Fire officials stress caution during cold months

A burnt-out trailer shell is all that remains Thursday, Dec. 26, 2013, in Houma, La., after a Christmas day fire destroyed the burned home. A fire inspector says the blaze that killed three children from Alabama started in the living room of the mobile home where they were staying.  (AP Photo/The Houma Daily Courier, Benjamin Oliver Hicks) Show caption
A burnt-out trailer shell is all that remains Thursday, Dec. 26, 2013, in Houma, La., after a Christmas day fire destroyed the burned home. A fire inspector says the blaze that killed three children from Alabama started in the living room of the mobile home where they were staying. (AP Photo/The Houma Daily Courier, Benjamin Oliver Hicks)

Two fatal fires highlight dangers

More than a dozen residential fires plagued south Louisiana residents last week, punctuated by two fatal fires, including an early morning Christmas blaze in Houma that killed three children.

In the wake of the relatively fiery, chilly week, officials urged residents to safeguard their homes before it’s too late.

“If you do nothing else, go out and buy a smoke alarm,” said Nancy Malone, a spokeswoman for The American Red Cross in Baton Rouge. “If you have them, go out and check that they’re working.”

Fire officials tout smoke alarms as the most important fire safety investment that often provides precious minutes for people to respond to the danger.

“I can’t say enough about smoke detectors — they save lives,” said Eldon Ledoux, a spokesman for the St. George Fire Department. “They won’t prevent a fire, but they’ll save your life by letting you know there is one.”

About 90 percent of Louisiana’s fatal fires — including the Christmas Day fire in Houma — occur in homes without a working smoke alarm, said State Fire Marshal Butch Browning Jr.

“If you have a properly working smoke alarm, typically, you get out,” Browning said.

The deadly blaze was possibly sparked by space heaters and candles, common cold-weather household items that must always be handled with caution, fire officials said.

“Basically, just be extra cautious,” said Robert Combs, a spokesman for the Baton Rouge Fire Department. Combs recommended shying away from: leaving an open flame unattended, especially while cooking; placing space heaters within three feet of any combustible material; and crowding too many people into restricted spaces.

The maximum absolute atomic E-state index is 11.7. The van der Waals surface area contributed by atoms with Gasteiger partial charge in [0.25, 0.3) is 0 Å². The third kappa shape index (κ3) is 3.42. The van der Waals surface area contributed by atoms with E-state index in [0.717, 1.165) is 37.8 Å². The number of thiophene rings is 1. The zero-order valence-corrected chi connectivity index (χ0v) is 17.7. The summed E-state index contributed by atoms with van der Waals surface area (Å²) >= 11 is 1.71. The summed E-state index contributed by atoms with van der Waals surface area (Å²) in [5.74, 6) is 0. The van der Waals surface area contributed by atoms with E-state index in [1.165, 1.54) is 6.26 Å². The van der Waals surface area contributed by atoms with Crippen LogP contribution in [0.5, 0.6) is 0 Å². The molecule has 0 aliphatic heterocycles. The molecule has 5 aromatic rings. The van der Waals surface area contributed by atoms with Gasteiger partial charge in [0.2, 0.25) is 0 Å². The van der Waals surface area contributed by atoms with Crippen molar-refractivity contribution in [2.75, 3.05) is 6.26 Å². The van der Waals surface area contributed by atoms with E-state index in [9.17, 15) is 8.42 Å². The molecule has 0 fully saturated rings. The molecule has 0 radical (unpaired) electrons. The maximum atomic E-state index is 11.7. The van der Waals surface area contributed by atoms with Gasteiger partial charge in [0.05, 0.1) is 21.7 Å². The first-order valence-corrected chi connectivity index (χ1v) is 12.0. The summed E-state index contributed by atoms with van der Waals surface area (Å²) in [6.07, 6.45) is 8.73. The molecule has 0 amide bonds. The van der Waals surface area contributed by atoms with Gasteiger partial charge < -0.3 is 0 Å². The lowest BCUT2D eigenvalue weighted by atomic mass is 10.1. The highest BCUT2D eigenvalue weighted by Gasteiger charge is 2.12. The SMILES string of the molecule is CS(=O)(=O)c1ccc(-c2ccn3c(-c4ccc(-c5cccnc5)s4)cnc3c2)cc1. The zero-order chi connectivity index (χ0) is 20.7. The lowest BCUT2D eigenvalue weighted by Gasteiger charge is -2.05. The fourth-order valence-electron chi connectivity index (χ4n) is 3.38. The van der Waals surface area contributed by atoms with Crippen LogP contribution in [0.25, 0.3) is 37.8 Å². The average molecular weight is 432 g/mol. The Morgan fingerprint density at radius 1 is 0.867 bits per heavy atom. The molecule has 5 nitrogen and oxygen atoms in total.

Additional holiday precautions include being wary of electrical cord limitations, especially with Christmas lights, and knowing when to recycle a dried out Christmas tree.

Since last Friday, south Louisiana has seen at least 15 residential fires displace about 70 people, said Malone, the Red Cross spokeswoman, including six fires in the Baton Rouge area on Christmas Eve and Christmas Day.

In addition to the Houma fatalities, a 70-year-old man died on Dec. 21 in Slidell when a fire was sparked by a cigarette he was smoking in bed, said Chad Duffaut, chief of fire prevention for St. Tammany Fire Protection District No. 1.

Fire officials said mobile homes do not necessarily represent substantial fire hazards, but that generally smaller, confined spaces only heighten the need for working smoke alarms.

Anyone in need of a working smoke alarm can visit the Louisiana Office of State Fire Marshal’s website to make an electronic request for a free one, Browning said.

In addition, many local fire departments offer to install free smoke alarms, often acquired via the State Fire Marshal’s “Operation Save a Life,” for qualifying residents. The office budgets $100,000 annually to provide smoke detectors to fire departments for distribution. The departments can request them at any time, said Bob Wolfe, assistant chief of emergency services with the State Fire Marshal’s office.

So far, in 2013, the office distributed about 13,100 smoke detectors across the state, Wolfe said.

In one instance about two weeks ago, two elderly women contacted their local fire department in St. Mary Parish to take advantage of the program, Browning said, and less then two weeks passed before the investment paid off.

“There’s a good possibility,” Browning said, “they could have been injured or killed” without the alarms, which allowed them to exit their residence safely.